Don’t be surprised if you start seeing nutrition labels on nut products listing lower calorie counts than they did previously. A series of studies over the last several years by the USDA has revealed that walnuts, almonds, cashews, and pistachios have anywhere from 5 to 25 percent fewer calories than once thought, depending on the particular nut and its form and processing (whole, roasted, chopped, etc.).
That’s because some of the fat, carbs, and protein in nuts pass through the intestines undigested, so not all their calories are absorbed. Yet the standard way for companies to calculate calories on nutrition labels—the Atwater system, developed more than 100 years ago—overestimates calories in certain foods, nuts in particular.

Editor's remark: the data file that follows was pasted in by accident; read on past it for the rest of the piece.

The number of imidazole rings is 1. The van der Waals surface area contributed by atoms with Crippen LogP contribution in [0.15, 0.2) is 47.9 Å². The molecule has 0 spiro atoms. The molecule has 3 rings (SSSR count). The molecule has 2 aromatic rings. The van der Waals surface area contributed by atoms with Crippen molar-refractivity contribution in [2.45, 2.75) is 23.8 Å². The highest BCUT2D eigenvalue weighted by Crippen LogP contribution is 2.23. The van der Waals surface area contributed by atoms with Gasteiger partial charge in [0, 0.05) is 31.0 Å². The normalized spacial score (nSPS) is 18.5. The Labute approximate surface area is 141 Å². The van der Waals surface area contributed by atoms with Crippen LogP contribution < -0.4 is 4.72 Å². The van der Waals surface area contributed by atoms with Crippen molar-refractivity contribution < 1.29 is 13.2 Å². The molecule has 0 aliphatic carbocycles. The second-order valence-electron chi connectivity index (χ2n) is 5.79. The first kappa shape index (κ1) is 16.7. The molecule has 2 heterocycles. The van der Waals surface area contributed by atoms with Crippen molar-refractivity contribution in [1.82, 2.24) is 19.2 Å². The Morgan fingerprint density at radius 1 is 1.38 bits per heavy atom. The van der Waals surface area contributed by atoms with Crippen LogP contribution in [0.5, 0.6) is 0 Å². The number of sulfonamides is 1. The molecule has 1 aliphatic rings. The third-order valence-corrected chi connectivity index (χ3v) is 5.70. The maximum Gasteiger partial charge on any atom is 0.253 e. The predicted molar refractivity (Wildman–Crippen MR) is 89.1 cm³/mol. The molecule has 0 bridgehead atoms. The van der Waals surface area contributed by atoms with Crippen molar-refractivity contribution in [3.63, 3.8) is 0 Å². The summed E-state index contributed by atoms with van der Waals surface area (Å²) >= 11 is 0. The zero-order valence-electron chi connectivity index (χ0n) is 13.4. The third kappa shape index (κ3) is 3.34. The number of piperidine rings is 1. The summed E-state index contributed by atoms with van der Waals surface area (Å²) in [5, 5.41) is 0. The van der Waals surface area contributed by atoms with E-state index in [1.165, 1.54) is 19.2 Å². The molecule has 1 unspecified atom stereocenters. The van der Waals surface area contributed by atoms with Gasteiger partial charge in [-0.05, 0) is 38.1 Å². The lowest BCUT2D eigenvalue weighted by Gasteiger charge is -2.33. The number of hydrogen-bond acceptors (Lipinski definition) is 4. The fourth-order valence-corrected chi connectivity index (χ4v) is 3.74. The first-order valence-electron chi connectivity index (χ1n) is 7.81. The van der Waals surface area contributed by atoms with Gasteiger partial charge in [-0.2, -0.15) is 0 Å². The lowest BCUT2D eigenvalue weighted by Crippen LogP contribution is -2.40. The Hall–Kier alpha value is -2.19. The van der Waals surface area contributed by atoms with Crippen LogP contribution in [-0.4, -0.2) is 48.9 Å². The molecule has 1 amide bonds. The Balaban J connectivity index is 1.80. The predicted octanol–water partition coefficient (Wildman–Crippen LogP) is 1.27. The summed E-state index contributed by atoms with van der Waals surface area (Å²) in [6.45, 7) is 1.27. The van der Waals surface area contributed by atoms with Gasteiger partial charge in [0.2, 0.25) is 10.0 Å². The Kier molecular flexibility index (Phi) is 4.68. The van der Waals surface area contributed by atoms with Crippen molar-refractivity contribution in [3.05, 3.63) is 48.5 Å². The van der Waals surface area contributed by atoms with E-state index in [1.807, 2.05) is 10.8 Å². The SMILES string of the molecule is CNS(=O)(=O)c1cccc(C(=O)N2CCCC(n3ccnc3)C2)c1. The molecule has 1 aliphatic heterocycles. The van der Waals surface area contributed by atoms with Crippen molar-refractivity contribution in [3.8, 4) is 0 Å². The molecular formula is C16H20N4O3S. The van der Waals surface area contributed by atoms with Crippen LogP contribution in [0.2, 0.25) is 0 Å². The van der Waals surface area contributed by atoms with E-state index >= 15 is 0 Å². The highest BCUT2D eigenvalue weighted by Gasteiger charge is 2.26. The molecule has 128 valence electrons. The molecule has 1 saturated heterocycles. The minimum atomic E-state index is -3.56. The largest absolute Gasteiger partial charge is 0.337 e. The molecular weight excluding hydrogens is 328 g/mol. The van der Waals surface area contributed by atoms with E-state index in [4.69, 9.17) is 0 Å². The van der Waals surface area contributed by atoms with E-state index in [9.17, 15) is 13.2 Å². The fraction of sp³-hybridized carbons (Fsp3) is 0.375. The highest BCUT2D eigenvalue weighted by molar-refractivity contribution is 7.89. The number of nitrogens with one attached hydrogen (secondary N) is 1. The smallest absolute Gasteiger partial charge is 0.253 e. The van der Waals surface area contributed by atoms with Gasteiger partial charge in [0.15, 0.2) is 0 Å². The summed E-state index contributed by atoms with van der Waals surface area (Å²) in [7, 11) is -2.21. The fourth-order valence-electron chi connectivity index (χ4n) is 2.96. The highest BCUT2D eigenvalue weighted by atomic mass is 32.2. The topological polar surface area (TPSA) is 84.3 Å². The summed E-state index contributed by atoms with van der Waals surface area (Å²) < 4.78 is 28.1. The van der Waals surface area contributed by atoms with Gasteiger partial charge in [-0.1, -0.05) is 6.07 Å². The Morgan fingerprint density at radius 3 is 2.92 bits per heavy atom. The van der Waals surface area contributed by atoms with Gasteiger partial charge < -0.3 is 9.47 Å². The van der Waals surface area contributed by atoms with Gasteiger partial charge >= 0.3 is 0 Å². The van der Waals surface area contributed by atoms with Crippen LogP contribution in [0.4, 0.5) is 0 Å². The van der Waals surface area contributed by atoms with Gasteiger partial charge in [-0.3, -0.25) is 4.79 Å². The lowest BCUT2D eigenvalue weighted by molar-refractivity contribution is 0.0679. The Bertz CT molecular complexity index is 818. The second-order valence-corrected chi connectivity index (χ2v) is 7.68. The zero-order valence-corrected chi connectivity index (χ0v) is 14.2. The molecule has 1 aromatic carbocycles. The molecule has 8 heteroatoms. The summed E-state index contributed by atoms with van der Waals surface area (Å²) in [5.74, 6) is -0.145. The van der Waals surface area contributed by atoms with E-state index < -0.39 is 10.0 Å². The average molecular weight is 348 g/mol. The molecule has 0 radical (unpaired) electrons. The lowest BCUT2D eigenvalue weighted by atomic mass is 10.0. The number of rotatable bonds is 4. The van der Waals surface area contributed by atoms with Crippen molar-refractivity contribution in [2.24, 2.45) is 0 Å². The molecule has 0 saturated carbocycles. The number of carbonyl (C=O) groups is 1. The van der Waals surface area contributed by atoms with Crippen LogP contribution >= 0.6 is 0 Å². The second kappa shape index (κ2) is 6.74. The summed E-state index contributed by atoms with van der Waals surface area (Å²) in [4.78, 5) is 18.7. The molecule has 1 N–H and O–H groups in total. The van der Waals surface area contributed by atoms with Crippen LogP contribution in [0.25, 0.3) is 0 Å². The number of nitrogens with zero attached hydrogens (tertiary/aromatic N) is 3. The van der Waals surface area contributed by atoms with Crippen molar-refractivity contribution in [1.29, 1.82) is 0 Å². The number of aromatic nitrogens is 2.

KIND is the first company to redo its nutrition labels to reflect these newer calculations, with its nut bars now listing 10 to 30 fewer calories each than they did before. For example, the label on its Dark Chocolate Nuts & Sea Salt bar shows 180 calories, down from 200.
Other companies will likely follow suit. But don’t let the lower calorie counts be an excuse to eat an excess of nuts or nut products: All nuts are still calorie-dense foods that should be consumed in moderation.
This article first appeared in the UC Berkeley Wellness Letter.
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